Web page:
A man suspected in a series of attacks on mostly homeless people in Los Angeles and Santa Monica was charged Wednesday with three counts of murder, five counts of attempted murder and four counts of second-degree robbery.

The murder charges against Ramon Escobar, 47, include the special circumstance allegations of multiple murders and murder during a robbery. The allegations open Escobar to a possible death sentence, but prosecutors will decide later whether to seek capital punishment.

He is expected to be arraigned Wednesday afternoon in downtown Los Angeles.

Escobar was arrested Monday in Santa Monica following the early morning assault of a man in the 1500 block of Seventh Street. That man remains in a coma, police said.

Escobar also remains a person of interest in the disappearance of his aunt and uncle in Houston.

He is an El Salvador native who was deported to that country six times between 1997 and 2011, according to U.S. Immigration and Customs Enforcement.

“After illegally re-entering the U.S. following his most recent removal, Escobar filed an appeal of his immigration case with the Board of Immigration Appeals in June 2016, which the courts granted in December 2016,” the statement said. “ICE released him from custody on an order of supervision in January 2017, pursuant to the court’s decision.”

He remains jailed without bail.

Police said Tuesday that Escobar had been linked to a total of seven attacks:

— a Sept. 8 assault of a person who was sleeping on the beach in Santa Monica, with the victim treated and released from a hospital;

— a Sept. 10 attack of a man also sleeping on the Santa Monica beach in the same area, with the victim still in a coma;

— the Sept. 16 attacks of three homeless people in downtown Los Angeles, with two of those victims — Kelvin Williams, 59, and Branden Ridout, 24, both of Los Angeles — later dying and the other remaining hospitalized in critical condition and on life-support;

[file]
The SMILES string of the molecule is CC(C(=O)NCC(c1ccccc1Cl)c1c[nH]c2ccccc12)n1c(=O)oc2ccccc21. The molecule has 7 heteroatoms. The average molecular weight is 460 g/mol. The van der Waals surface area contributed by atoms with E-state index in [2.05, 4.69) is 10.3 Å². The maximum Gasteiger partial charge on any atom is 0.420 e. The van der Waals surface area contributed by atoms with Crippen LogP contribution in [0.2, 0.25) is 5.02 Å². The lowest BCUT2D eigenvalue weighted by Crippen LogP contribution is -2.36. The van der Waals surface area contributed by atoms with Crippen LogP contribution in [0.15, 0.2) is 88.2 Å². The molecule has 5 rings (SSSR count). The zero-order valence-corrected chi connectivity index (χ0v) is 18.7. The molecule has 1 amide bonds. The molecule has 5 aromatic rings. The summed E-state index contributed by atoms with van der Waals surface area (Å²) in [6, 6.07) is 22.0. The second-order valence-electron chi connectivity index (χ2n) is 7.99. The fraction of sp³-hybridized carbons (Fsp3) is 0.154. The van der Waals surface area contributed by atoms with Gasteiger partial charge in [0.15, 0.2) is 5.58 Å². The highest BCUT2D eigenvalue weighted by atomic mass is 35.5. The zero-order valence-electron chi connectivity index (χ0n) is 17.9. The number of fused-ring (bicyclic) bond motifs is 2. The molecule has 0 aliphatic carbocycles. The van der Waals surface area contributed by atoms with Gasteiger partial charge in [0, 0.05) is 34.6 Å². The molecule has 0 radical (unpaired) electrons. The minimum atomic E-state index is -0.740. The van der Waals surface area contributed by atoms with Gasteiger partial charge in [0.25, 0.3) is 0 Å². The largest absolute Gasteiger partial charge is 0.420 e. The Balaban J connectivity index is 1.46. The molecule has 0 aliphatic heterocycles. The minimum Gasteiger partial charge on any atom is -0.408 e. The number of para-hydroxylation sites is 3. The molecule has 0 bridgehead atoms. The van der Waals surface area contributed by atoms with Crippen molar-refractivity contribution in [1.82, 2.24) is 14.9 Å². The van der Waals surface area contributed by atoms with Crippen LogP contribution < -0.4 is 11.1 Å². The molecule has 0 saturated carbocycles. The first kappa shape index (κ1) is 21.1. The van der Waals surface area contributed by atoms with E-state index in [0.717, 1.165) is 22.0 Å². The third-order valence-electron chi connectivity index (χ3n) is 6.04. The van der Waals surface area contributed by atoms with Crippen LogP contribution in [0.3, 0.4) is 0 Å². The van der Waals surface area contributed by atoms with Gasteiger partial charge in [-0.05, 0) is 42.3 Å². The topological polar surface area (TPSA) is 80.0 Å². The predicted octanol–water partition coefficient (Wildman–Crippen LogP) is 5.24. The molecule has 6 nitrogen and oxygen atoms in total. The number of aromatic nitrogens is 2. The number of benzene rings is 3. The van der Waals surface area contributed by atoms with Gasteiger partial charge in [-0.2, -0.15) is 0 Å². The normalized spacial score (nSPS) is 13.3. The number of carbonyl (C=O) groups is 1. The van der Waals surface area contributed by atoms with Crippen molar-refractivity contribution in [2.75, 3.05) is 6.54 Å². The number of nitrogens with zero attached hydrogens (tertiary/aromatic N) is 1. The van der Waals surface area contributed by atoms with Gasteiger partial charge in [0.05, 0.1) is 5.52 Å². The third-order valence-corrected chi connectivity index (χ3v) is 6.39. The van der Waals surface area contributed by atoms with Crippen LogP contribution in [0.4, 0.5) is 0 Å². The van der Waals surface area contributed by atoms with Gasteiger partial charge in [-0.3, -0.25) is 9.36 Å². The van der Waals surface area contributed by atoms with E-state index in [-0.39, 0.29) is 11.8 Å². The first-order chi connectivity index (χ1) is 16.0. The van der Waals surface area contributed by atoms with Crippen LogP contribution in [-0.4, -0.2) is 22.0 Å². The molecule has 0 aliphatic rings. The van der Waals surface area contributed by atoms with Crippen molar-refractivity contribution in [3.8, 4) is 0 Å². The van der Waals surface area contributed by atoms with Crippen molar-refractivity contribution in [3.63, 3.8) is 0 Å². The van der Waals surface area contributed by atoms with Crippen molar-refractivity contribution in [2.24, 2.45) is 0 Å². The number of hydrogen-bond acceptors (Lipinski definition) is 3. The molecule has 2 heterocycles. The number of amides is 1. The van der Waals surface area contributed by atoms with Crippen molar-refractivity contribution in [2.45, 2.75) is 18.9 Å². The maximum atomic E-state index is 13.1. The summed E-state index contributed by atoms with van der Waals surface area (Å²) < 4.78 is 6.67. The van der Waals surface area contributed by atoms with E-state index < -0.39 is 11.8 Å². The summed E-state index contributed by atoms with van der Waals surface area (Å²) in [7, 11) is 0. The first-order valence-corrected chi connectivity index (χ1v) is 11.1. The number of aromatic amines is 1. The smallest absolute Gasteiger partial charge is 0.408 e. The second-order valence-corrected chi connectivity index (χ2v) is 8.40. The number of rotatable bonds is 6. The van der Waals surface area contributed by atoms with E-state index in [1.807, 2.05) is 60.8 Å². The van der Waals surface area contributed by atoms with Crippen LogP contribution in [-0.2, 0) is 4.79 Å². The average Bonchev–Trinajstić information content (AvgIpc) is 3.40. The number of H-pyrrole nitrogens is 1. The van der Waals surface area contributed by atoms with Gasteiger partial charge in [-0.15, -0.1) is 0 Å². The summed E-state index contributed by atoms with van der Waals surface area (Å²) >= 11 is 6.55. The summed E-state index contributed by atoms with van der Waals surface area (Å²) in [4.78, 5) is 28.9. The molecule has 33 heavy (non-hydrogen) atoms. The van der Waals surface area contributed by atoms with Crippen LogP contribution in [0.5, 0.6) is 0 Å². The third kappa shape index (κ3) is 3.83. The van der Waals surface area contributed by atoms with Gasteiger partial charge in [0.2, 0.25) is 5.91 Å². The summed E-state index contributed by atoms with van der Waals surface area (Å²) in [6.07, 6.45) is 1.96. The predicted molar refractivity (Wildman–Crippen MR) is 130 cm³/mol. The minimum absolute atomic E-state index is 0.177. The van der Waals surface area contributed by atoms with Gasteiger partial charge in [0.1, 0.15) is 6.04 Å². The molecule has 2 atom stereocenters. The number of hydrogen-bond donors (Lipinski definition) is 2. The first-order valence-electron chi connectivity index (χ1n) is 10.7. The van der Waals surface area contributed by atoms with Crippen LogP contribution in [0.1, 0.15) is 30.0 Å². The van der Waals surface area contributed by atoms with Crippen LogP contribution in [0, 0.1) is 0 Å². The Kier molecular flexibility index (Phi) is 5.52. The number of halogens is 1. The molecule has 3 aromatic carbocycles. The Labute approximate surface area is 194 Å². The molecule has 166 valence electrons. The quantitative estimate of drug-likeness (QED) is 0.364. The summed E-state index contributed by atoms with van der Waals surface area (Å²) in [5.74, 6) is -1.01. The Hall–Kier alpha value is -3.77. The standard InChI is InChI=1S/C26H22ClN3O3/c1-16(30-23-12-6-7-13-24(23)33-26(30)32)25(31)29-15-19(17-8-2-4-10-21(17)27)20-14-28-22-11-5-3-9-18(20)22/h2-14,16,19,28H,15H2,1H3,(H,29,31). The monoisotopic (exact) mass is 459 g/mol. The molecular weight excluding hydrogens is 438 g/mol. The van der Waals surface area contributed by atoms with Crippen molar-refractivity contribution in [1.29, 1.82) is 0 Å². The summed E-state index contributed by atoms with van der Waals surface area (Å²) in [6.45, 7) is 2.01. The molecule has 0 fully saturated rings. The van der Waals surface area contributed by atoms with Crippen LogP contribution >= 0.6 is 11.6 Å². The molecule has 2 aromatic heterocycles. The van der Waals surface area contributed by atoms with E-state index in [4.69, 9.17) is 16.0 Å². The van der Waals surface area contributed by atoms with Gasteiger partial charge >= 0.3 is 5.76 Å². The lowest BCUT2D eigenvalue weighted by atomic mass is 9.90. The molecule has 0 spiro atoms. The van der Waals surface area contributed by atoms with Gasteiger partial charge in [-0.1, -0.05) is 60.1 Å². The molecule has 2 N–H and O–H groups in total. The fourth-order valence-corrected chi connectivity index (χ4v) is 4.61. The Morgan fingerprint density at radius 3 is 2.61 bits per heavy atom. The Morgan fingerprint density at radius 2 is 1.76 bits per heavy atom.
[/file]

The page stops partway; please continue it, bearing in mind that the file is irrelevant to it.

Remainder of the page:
— the Sept. 20 fatal beating of a man, 39-year-old Steven Cruze Jr. of San Gabriel, under the Santa Monica Pier; and

— a 7 a.m. Monday attack at Seventh Street and Colorado in Santa Monica, with that man remaining in a coma.

Escobar has since been linked to an eighth non-fatal attack, accounting for the fifth attempted murder charge.

Police said detectives searched Escobar’s SUV Tuesday and seized a wooden baseball bat believed to have been used in the Sept. 16 attacks in downtown Los Angeles. Santa Monica police investigating Monday’s attack found a pair of bolt cutters, which is believed to be the weapon used in that assault.

Los Angeles Police Department Capt. Billy Hayes said the attacks did not appear to be based on any hatred toward homeless people, even though all the victims except Cruze were apparently homeless.

“I think it was a crime of opportunity,” he said. “… It appears the motive in most of these cases was robbery.”

Hayes said Escobar was homeless himself, having recently arrived in the area from Texas in a 2004 black Honda CRV. He said Escobar arrived in the Southland on Sept. 5, three days before the attacks began.

Escobar is a person of interest in the disappearances in Houston of his aunt and uncle, Rogelio and Dina Escobar. Both went missing late last month, and police suspect foul play. Hayes said Escobar was questioned by police in Texas on Aug. 30, “and shortly after that it appears he fled the state of Texas.”

Hayes said Escobar served five years in prison from 1995-2000 in Texas for some type of burglary, and has subsequent arrests in 2017 and earlier this year on suspicion of assault and criminal trespassing.

The trio of downtown Los Angeles attacks occurred between 4 and 5 a.m. on Sept. 16, and the LAPD later released surveillance video of a man suspected in those beatings, which investigators said were carried out with a baseball bat. Investigators noted that the suspect walked with a distinctively bow-legged gait.

The first attack was at the northwest corner of Fifth and Flower streets, while the second and third happened on the south side of Wilshire Boulevard, just east of Flower Street, Hayes said.

All three victims were attacked while they slept, and the suspect went through their belongings before leaving the scene, Hayes said.

At about 6:30 a.m. Thursday, Cruze was found fatally beaten beneath the Santa Monica Pier. Although Cruze was initially described by authorities as homeless, his family said that was not the case.

His father, Steven Cruze Sr., told reporters his son was a commercial fisherman who sometimes slept under the pier before going to work in Marina del Rey.

“He had a membership with a gym so could get up in the morning, go take a shower and go to work,” the elder Cruz said. “He knows so many people on this pier, he felt safe.”

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